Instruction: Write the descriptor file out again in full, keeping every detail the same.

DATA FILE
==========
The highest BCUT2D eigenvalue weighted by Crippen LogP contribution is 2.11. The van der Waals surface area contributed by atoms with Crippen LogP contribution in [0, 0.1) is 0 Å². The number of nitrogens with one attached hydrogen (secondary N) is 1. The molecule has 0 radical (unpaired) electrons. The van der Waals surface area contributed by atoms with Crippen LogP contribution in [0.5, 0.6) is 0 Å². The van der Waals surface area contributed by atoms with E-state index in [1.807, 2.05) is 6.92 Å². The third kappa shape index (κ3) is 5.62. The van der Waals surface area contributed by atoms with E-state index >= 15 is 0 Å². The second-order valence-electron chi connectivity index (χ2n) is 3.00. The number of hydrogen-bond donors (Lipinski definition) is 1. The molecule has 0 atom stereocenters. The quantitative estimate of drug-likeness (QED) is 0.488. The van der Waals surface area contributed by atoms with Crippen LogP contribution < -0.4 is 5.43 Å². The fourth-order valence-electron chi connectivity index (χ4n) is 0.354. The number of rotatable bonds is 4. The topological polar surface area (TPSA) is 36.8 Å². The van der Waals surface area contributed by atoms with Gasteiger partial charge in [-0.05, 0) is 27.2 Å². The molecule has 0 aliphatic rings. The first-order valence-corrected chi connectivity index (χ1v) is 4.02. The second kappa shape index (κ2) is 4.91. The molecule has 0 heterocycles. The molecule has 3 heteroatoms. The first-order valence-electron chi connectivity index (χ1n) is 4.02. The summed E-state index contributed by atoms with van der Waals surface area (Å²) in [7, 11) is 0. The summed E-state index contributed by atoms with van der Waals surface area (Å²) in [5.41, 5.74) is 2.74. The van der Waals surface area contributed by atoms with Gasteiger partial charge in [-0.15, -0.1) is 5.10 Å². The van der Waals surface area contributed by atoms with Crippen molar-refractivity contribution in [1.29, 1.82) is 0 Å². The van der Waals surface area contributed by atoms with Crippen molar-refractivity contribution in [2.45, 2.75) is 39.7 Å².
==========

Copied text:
The highest BCUT2D eigenvalue weighted by Crippen LogP contribution is 2.11. The van der Waals surface area contributed by atoms with Crippen LogP contribution in [0, 0.1) is 0 Å². The number of nitrogens with one attached hydrogen (secondary N) is 1. The molecule has 0 radical (unpaired) electrons. The van der Waals surface area contributed by atoms with Crippen LogP contribution in [0.5, 0.6) is 0 Å². The van der Waals surface area contributed by atoms with E-state index in [1.807, 2.05) is 6.92 Å². The third kappa shape index (κ3) is 5.62. The van der Waals surface area contributed by atoms with E-state index >= 15 is 0 Å². The second-order valence-electron chi connectivity index (χ2n) is 3.00. The number of hydrogen-bond donors (Lipinski definition) is 1. The molecule has 0 atom stereocenters. The quantitative estimate of drug-likeness (QED) is 0.488. The van der Waals surface area contributed by atoms with Crippen LogP contribution < -0.4 is 5.43 Å². The fourth-order valence-electron chi connectivity index (χ4n) is 0.354. The number of rotatable bonds is 4. The topological polar surface area (TPSA) is 36.8 Å². The van der Waals surface area contributed by atoms with Gasteiger partial charge in [-0.05, 0) is 27.2 Å². The molecule has 0 aliphatic rings. The first-order valence-corrected chi connectivity index (χ1v) is 4.02. The second kappa shape index (κ2) is 4.91. The molecule has 0 heterocycles. The molecule has 3 heteroatoms. The first-order valence-electron chi connectivity index (χ1n) is 4.02. The summed E-state index contributed by atoms with van der Waals surface area (Å²) in [7, 11) is 0. The summed E-state index contributed by atoms with van der Waals surface area (Å²) in [5.41, 5.74) is 2.74. The van der Waals surface area contributed by atoms with Gasteiger partial charge in [-0.15, -0.1) is 5.10 Å². The van der Waals surface area contributed by atoms with Crippen molar-refractivity contribution in [1.29, 1.82) is 0 Å². The van der Waals surface area contributed by atoms with Crippen molar-refractivity contribution in [2.45, 2.75) is 39.7 Å².